As many of you know, Thursday was the one-week anniversary of my blog being “Freshly Pressed” for the second time.  I had what I thought was an amazing idea…why not do a funny piece about the roller coaster ride that being FP’d is?  Unfortunately, my regular readers thought I was upset, and went about trying to console me!  So, here is a love letter to all my “peeps”:

Dear Fans of Herding Cats (you know who you are):

I would just like to thank you for taking the time out of your day to visit  Hammond River and the ramblings of my brain.  Your compliments and encouragement (and even your criticisms!) are always much appreciated!  I have been fortunate to be in the company of some truly talented writers, all of whom I consider friends, even though we’ve never met (please take the time to check them out on my Blogroll – He Said/She Said).  To my family and “touchable” friends, I love that you care about me enough to read what I write – it means a lot!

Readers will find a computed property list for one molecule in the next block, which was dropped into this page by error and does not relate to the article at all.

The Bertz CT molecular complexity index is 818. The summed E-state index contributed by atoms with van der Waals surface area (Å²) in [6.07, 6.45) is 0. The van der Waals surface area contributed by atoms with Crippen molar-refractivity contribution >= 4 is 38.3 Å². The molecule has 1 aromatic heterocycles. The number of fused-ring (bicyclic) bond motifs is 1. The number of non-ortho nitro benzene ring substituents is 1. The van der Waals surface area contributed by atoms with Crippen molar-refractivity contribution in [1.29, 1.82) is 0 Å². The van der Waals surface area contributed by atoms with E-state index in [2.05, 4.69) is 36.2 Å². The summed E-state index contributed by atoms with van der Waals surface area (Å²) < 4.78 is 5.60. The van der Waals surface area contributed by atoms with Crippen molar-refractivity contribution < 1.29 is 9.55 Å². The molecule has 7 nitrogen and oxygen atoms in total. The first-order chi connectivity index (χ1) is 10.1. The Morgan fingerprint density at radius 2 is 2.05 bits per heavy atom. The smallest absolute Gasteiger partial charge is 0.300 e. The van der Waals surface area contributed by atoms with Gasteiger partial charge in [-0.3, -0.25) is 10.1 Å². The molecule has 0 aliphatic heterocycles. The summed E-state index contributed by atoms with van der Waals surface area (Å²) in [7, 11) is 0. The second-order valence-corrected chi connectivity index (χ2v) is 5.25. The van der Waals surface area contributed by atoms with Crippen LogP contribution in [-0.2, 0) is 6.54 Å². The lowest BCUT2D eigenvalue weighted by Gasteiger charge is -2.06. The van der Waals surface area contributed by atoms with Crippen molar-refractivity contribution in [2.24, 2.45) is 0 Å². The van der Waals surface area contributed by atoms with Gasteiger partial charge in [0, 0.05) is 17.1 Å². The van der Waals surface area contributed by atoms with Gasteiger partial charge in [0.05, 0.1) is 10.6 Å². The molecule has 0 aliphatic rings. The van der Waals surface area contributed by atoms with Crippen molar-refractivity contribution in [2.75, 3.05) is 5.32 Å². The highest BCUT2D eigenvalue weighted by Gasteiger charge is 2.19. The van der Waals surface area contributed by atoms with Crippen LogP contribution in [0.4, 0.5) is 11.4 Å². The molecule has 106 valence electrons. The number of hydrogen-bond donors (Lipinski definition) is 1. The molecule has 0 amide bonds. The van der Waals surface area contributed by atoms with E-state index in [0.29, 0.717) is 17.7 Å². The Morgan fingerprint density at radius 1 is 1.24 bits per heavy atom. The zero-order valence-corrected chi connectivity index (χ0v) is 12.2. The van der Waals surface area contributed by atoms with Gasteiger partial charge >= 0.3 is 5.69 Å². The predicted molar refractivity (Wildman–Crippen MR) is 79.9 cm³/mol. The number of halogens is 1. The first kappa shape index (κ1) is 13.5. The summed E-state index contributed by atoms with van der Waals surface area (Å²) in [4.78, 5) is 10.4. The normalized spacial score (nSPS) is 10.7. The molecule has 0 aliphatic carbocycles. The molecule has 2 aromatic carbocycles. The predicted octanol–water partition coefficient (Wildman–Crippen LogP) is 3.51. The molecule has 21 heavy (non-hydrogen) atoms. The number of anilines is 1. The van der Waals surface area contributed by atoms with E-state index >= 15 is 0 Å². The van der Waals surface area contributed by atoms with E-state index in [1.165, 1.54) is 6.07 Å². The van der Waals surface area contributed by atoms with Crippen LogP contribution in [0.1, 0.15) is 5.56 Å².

I will continue to write Herding Cats in Hammond River as long as we’re both enjoying it!  Thanks again!

Love,

Wendy

P.S. Really…I’m FINE (and I wasn’t “harbouring small rodents in my eyebrows”)! WM      

Last night, Hope and her friend, Gabrielle, were signed up to participate in an Open Mic Night for kids aged 8 to 15.  Jim, Anna and I went to the Coffee Mill in Lancaster Mall for supper before the show (Hope was at Gabrielle’s and would meet us at the show).  Their average customer keeps his teeth in a glass beside the bed and gets a pension cheque once a month, so we missed the rush by arriving at 5:20.   They make the best Philly Cheese Steak sandwich at the Coffee Mill, and their fries are awesome too!  Jim had the roast turkey dinner, and Anna went for the chicken burger platter and chocolate milkshake.  Yummy! 

We got to the venue for the show, paid our $5 admission and took a seat in a large room where about a dozen teenage boys seemed to be making preparations for the show.  Jim and Anna got their cameras out…Jim was taking still shots, and Anna was doing a video of Hope’s performance.  We waited, and waited, and waited.  Finally at 6:50 (20 minutes after the show was supposed to start), the director came to the microphone and introduced the first act: a kid about 12 who played a trumpet solo…not bad!